According to Maria van der Hoeven, “With its heavy reliance on fossil fuels, the current system is on course to deliver at least a 4-degree Celsius increase in global temperatures if no changes are made.” We know that the costs associated with climate disruption have been increasing exponentially, and we are only at 0.8ºC increase so far. There is real evidence that beyond a 2ºC increase, a significant portion of all public spending will have to be committed to climate impact response of one kind or another.
Ms. van der Hoeven wisely observed that “the risk is that lower oil prices will introduce policy uncertainty. This is once again why policy makers must be smart, patient, and prudent, and at the same time industry should take advantage of an opportunity. This is not the moment for either policy makers or industry to lose sight of the big picture.” The last thing we want to do is needlessly build in high future costs, because our vision is too short-sighted.
The true meaning of the moment is that this is the perfect time to make policy adjustments that some big market players will see as disruptive. Added consumer costs can slow progress, depending on how a policy is introduced and phased in, so with prices low, now is the time to act, with minimal risk of economic drag and maximum possibility of policy return on investment.
Van der Hoeven notes there are specific “opportunities” inherent in this unique market moment. Among those, she cites “elimination of subsidies to fossil fuel consumption.” The IEA looks at the value of subsidies that result in a lowering of the consumer price for fossil fuels, and finds these subsidies are adding cost to the marketplace, not reducing it. They are, in a sense, a kind of wasteful spending. Subsidies of this kind to fossil fuels were five times those going to renewables, globally, in 2013, equal to twice the total world investment in renewables in 2014.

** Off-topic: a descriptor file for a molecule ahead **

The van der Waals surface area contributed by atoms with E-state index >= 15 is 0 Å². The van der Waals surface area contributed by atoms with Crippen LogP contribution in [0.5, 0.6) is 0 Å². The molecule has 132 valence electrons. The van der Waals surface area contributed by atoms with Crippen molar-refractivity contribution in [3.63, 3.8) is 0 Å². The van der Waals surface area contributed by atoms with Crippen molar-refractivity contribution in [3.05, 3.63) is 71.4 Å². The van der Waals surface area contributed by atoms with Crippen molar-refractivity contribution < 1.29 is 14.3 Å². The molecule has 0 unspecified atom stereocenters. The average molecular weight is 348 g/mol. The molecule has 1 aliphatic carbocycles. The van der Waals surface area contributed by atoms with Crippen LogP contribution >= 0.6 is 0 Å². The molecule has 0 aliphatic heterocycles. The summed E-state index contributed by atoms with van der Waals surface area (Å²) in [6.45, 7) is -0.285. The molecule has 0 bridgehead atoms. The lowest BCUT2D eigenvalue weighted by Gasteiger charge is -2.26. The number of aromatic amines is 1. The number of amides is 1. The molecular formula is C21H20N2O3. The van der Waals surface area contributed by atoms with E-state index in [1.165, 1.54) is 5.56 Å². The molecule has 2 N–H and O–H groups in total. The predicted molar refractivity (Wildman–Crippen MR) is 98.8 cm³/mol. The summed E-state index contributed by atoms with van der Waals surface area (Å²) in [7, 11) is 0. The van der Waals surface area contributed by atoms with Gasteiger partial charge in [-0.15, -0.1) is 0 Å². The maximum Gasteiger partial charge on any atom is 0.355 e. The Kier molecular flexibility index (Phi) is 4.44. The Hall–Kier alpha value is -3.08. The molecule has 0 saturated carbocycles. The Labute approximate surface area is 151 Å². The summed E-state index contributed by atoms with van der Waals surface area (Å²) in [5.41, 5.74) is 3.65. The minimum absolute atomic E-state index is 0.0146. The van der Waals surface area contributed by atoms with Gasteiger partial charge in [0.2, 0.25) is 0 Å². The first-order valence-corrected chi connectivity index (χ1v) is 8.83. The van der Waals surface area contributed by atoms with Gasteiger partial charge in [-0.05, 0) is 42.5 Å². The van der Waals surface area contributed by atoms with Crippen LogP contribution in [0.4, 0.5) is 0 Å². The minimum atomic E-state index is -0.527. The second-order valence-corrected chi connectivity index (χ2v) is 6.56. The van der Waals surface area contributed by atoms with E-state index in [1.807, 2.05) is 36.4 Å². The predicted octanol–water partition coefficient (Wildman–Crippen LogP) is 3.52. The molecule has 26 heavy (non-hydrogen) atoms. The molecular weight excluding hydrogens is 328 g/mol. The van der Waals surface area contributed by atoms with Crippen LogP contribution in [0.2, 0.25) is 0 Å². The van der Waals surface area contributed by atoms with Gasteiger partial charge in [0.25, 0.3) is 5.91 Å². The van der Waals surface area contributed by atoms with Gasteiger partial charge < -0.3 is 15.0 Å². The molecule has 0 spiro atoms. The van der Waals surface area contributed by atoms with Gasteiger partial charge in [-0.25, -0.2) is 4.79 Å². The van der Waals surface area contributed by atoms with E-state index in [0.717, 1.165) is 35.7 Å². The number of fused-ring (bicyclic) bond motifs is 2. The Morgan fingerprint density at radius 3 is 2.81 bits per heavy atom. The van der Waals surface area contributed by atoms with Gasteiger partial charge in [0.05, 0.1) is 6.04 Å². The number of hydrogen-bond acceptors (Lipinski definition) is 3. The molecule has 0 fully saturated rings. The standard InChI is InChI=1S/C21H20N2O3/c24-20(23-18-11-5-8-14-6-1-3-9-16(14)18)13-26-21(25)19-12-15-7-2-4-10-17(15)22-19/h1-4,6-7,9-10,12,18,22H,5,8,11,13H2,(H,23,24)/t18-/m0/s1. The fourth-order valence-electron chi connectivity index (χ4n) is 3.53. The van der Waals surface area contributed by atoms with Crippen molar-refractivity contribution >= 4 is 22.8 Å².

She also called for “an effective, realistic price on carbon”. This can be done through low-carbon energy requirements (renewable portfolio standards, for instance), licensed emissions trading (LET, ETS or Cap and Trade), or through the more efficient direct application of carbon fees. A steadily rising carbon fee adds a clear price signal to the mix of market dynamics.
Send a clear market signal, and investors, suppliers, and manufacturers, will receive it; they will provide low-carbon options to consumers, and consumers will adjust, without pain, to a market that changes around them and provides better and more sustainable value.
There are three major policy levers for addressing climate disruption: climate impact response (which includes spending on disaster relief, adaptation, and resilience), low-carbon technology deployment, and carbon pricing. Our Pathway to Paris whitepaper details why pricing carbon efficiently, transparently, and effectively, builds future value most directly into the current economy. Ms. van der Hoeven’s speech to the Oxford Energy Colloquium, on January 27, says it plainly: now is the time to add policies with clear definition about future direction to our energy markets: eliminate subsidies, price carbon, motivate investment.
We should seize the moment to build a smarter energy economy and secure more robust and resilient future returns.